Rediscovered Afghan gold treasure comes to New York
By Claudia Parsons
NEW YORK (Reuters Life!) - Afghanistan's National Museum is not yet ready to display a treasure trove of 2,000-year-old gold thought lost during three decades of war, but in the meantime Americans and tourists can see it in New York.
Known as the Bactrian gold, items such as an intricately carved gold belt, a delicate crown and numerous bracelets are part of a collection of more than 21,000 pieces of gold found in 1978 just before the Soviet invasion of Afghanistan.
Rumored to have been taken to Moscow or stolen, the items were hidden in a vault and the secret was kept by a handful of employees of the National Museum of Kabul throughout the Taliban years and the U.S.-led invasion in 2001.
Only in 2003 was the vault at the presidential palace cracked open to reveal the extraordinary treasures that were originally buried in the tombs of six nomads in northern Afghanistan in the 1st century AD.
"Our national museum is still not in a condition that you would be able to display them there," Afghan Ambassador to the United States Said Jawad said at a preview of the exhibition "Afghanistan: Hidden Treasures from the National Museum, Kabul" at the Metropolitan Museum of Art in New York.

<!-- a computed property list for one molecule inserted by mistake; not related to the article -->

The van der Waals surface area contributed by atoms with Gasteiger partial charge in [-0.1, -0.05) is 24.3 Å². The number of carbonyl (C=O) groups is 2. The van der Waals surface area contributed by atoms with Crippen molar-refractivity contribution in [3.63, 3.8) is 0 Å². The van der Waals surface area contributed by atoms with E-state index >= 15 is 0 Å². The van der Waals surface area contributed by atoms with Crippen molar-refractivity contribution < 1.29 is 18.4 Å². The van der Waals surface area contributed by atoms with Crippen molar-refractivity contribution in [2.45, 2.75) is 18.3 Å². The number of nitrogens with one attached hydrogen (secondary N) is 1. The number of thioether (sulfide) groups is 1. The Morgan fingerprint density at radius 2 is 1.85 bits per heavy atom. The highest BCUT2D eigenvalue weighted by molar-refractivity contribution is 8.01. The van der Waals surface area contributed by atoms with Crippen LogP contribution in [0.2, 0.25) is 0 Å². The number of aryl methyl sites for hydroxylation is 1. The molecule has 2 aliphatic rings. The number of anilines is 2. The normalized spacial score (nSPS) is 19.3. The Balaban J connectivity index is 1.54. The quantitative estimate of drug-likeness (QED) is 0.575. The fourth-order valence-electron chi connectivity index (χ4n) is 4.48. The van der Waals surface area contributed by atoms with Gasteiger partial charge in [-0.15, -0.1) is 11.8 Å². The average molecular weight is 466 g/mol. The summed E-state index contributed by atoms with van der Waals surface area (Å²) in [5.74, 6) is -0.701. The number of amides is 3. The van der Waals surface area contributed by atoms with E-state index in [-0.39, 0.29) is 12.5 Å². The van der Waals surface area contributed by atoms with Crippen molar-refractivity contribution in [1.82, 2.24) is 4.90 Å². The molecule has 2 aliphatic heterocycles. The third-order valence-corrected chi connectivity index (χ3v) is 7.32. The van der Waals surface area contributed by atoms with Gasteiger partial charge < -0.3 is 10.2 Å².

He told Reuters proceeds of the traveling exhibition -- which has already been to Washington, San Francisco and Houston -- would help renovate the museum which was bombed decades ago and remained closed for some 25 years.
The museum has now reopened despite persistent violence, Jawad said, but the items on display in New York will go to Canada next and will not return to Kabul before 2011.
"New York has important symbolic significance for us," Jawad said at a news conference, recalling that both Afghanistan and New York were victims of the Taliban and al Qaeda. "The terrorists that destroyed your twin towers destroyed the twin Buddhas in Afghanistan," he said. Continued...